Waterboarding

September 26, 2017

Torture or Education?

My article as originally published in American Thinker:

The release of the Senate CIA “torture report” has certainly prompted some mixed reactions, mostly divided along party lines.  The mainstream media have expressed moral outrage – outrage – over the contents of the report, while the conservative media has rightfully questioned the timing of the release, the numerous holes in the report, and the validity of describing as “torture” the methods used by the CIA.  Add to mix the hypocrisy of the MSM ignoring Obama’s dead-by-drone policy that has blown many terrorists and innocents into chunks.

As to whether the interrogation methods employed by the CIA constitute actual “torture,” a Human Events article from 2007 (since we’re dredging up the past) written under a pseudonym by a retired naval aviator (yes, a slight pro-Navy bias is detectable) may help provide some context:

Based on lessons learned from survivors of the brutal North Korean and North Vietnam torture of US military prisoners of war, the Department of Defense ordered all branches of the services to implement comprehensive Survival, Evasion, Resistance and Escape (S.E.R.E.) training programs. Every member of Congress should be extremely well versed on the military S.E.R.E. programs since they have had direct oversight and funding of these programs for over 40 years. [snip]

What actually happens in S.E.R.E. in the field? Classes of 40 or more “students” are put through beach and water (swimming) survival techniques, similar to the TV show “Survivor” but without the rewards challenges. The class is then moved to a remote location to survive and evade prior to entering the US Navy run POW camp.

Once captured, these “students” were hooded, with their hands bound; fully interrogated; and then finally brought to the POW camp:

Arriving at the POW Camp I was kept hooded and placed in a small box, 2 feet wide, 3 feet long and maybe 3 feet high. I was left the fetal position, sitting on my butt, stripped nearly naked (just week old BVD’s) and left sealed with your defecation can inside your box. Heat, cold, isolation, no communications, and constant noise, music, propaganda, coupled with verbal abuse by your captors is the norm, 24/7.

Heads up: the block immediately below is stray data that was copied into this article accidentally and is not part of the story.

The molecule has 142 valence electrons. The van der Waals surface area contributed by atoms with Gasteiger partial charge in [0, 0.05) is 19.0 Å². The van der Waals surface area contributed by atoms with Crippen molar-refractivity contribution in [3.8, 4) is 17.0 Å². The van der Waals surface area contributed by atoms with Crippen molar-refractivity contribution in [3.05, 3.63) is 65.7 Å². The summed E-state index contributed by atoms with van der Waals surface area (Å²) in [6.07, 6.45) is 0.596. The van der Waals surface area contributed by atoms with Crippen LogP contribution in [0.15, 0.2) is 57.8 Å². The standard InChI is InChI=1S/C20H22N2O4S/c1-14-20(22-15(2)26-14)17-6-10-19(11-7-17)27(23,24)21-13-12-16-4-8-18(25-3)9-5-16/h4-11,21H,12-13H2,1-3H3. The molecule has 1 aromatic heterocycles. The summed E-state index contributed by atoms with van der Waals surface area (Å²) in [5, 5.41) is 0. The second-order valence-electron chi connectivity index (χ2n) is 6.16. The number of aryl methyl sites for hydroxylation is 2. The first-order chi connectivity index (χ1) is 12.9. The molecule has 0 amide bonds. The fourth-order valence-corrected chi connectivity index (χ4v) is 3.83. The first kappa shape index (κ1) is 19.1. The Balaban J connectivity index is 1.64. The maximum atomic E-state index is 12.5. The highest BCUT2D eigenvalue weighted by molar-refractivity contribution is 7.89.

Almost makes club Gitmo sound like paradise, but it gets worse:

Then it was time for the dreaded waterboard.  What I didn’t know then, but I do now, is that as in all interrogations, both for real world hostile terrorists (non-uniformed combatants) and in S.E.R.E. a highly trained group of doctors, psychologists, interrogators, and strap-in and strap-out rescue teams are always present. My first experience on the “waterboard” was to be laying on my back, on a board with my body at a 30 degree slope, feet in the air, head down, face-up. The straps are all-confining, with the only movement of your body that of the ability to move your head. Slowly water is poured in your face, up your nose, and some in your mouth. The questions from interrogators and amounts of water increase with each unsuccessful response. Soon they have your complete attention as you begin to believe you are going to drown.

And if a “student” POW escapes and is subsequently recaptured?

This time we went right to the water hose in the face, and a wet towel held tightly on my forehead so that I could not move my head. I had embarrassed my captors and they would now show me that they had total control. The most agonizing and frightful moments are when the wet towel is placed over your nose and mouth and the water hose is placed directly over your mouth. Holding your breath, bucking at the straps, straining to remain conscious, you believe with all your heart that, that, you are going to die. [snip]

S.E.R.E. training is not pleasant, but it is critical to properly prepare our most endangered combat forces for the reality of enemy capture. Was I “tortured” by the US military? No. Was I trained in an effort to protect my life and the lives of other American fighting men? Yes! Freedom is not Free, nor does it come without sacrifice. Every good American understands this basic principle of our country and prays for the young men and women who have sacrificed and are out on the front lines protecting us today.

The author writes that there may have been as many as 40,000 of these students who were “tortured” over the years in the SERE program.  He also specifically mentions one pilot who wasn’t given the opportunity to utilize his SERE training:

Lt Tom “Stout” McGuinness of the VF-21 “Freelancers” went through S.E.R.E. training during my tenure. But when it came down to the crisis moment, his “interrogators” did not give him the waterboard. They merely went into the cockpit of American Airlines Flight 11, slashed Tom’s throat, and flew the first aircraft into the North Tower of World Trade Center on 9/11.

I must admit that facing the kind of training our soldiers had to endure in the SERE program sounds horrendous and may explain why I chose a different path in life.  But I am forever thankful for those who willingly volunteer to rigorously train and bravely serve in order to protect the United States of America.  Perhaps individuals who don’t care to receive the same type of education that many of our elite U.S. military forces once received should think twice before willingly becoming terrorists